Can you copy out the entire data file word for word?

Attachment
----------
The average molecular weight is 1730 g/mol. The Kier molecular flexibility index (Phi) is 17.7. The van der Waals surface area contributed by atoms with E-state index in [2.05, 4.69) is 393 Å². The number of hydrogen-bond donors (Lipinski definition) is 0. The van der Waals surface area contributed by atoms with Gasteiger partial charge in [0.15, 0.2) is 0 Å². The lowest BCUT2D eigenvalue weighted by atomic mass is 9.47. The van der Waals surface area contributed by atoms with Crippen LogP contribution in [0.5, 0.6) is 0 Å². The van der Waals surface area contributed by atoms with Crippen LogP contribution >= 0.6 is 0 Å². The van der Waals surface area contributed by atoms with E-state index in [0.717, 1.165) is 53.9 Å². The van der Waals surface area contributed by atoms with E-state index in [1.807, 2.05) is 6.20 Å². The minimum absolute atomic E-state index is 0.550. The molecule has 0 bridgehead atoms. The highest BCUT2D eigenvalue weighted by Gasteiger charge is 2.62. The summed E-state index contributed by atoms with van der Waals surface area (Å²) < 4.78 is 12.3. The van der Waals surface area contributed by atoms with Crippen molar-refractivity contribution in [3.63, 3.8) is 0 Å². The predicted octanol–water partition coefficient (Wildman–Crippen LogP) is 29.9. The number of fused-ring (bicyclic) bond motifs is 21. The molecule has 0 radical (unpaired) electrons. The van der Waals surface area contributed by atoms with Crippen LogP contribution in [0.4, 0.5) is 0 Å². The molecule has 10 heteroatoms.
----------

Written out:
The average molecular weight is 1730 g/mol. The Kier molecular flexibility index (Phi) is 17.7. The van der Waals surface area contributed by atoms with E-state index in [2.05, 4.69) is 393 Å². The number of hydrogen-bond donors (Lipinski definition) is 0. The van der Waals surface area contributed by atoms with Gasteiger partial charge in [0.15, 0.2) is 0 Å². The lowest BCUT2D eigenvalue weighted by atomic mass is 9.47. The van der Waals surface area contributed by atoms with Crippen LogP contribution in [0.5, 0.6) is 0 Å². The van der Waals surface area contributed by atoms with Crippen LogP contribution >= 0.6 is 0 Å². The van der Waals surface area contributed by atoms with E-state index in [0.717, 1.165) is 53.9 Å². The van der Waals surface area contributed by atoms with E-state index in [1.807, 2.05) is 6.20 Å². The minimum absolute atomic E-state index is 0.550. The molecule has 0 bridgehead atoms. The highest BCUT2D eigenvalue weighted by Gasteiger charge is 2.62. The summed E-state index contributed by atoms with van der Waals surface area (Å²) < 4.78 is 12.3. The van der Waals surface area contributed by atoms with Crippen molar-refractivity contribution in [3.63, 3.8) is 0 Å². The predicted octanol–water partition coefficient (Wildman–Crippen LogP) is 29.9. The number of fused-ring (bicyclic) bond motifs is 21. The molecule has 0 radical (unpaired) electrons. The van der Waals surface area contributed by atoms with Crippen LogP contribution in [0.4, 0.5) is 0 Å². The molecule has 10 heteroatoms.